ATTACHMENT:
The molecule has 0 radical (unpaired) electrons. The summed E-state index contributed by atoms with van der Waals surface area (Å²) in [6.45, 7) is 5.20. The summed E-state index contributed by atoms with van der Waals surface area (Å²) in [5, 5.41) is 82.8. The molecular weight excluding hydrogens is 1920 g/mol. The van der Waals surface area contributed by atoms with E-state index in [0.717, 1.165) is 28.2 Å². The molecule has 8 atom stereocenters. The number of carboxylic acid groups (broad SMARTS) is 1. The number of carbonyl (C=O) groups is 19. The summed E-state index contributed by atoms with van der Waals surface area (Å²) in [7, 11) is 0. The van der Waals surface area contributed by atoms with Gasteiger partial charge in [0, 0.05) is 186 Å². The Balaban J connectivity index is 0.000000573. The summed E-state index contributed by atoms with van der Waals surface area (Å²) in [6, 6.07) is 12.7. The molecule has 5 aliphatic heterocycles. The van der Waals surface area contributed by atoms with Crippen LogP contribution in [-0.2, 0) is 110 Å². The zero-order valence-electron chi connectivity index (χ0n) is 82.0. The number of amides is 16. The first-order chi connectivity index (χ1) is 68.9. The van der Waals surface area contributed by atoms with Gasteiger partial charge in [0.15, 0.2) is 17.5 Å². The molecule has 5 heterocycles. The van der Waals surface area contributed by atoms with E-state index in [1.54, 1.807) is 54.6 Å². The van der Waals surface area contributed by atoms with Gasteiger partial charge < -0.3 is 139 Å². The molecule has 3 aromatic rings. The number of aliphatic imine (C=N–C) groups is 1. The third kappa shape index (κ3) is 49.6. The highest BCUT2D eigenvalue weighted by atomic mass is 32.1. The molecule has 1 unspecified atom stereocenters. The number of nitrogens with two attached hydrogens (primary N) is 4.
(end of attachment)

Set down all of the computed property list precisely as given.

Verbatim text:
The molecule has 0 radical (unpaired) electrons. The summed E-state index contributed by atoms with van der Waals surface area (Å²) in [6.45, 7) is 5.20. The summed E-state index contributed by atoms with van der Waals surface area (Å²) in [5, 5.41) is 82.8. The molecular weight excluding hydrogens is 1920 g/mol. The van der Waals surface area contributed by atoms with E-state index in [0.717, 1.165) is 28.2 Å². The molecule has 8 atom stereocenters. The number of carboxylic acid groups (broad SMARTS) is 1. The number of carbonyl (C=O) groups is 19. The summed E-state index contributed by atoms with van der Waals surface area (Å²) in [7, 11) is 0. The van der Waals surface area contributed by atoms with Gasteiger partial charge in [0, 0.05) is 186 Å². The Balaban J connectivity index is 0.000000573. The summed E-state index contributed by atoms with van der Waals surface area (Å²) in [6, 6.07) is 12.7. The molecule has 5 aliphatic heterocycles. The van der Waals surface area contributed by atoms with Crippen LogP contribution in [-0.2, 0) is 110 Å². The zero-order valence-electron chi connectivity index (χ0n) is 82.0. The number of amides is 16. The first-order chi connectivity index (χ1) is 68.9. The van der Waals surface area contributed by atoms with Gasteiger partial charge in [0.15, 0.2) is 17.5 Å². The molecule has 5 heterocycles. The van der Waals surface area contributed by atoms with E-state index in [1.54, 1.807) is 54.6 Å². The van der Waals surface area contributed by atoms with Gasteiger partial charge < -0.3 is 139 Å². The molecule has 3 aromatic rings. The number of aliphatic imine (C=N–C) groups is 1. The third kappa shape index (κ3) is 49.6. The highest BCUT2D eigenvalue weighted by atomic mass is 32.1. The molecule has 1 unspecified atom stereocenters. The number of nitrogens with two attached hydrogens (primary N) is 4.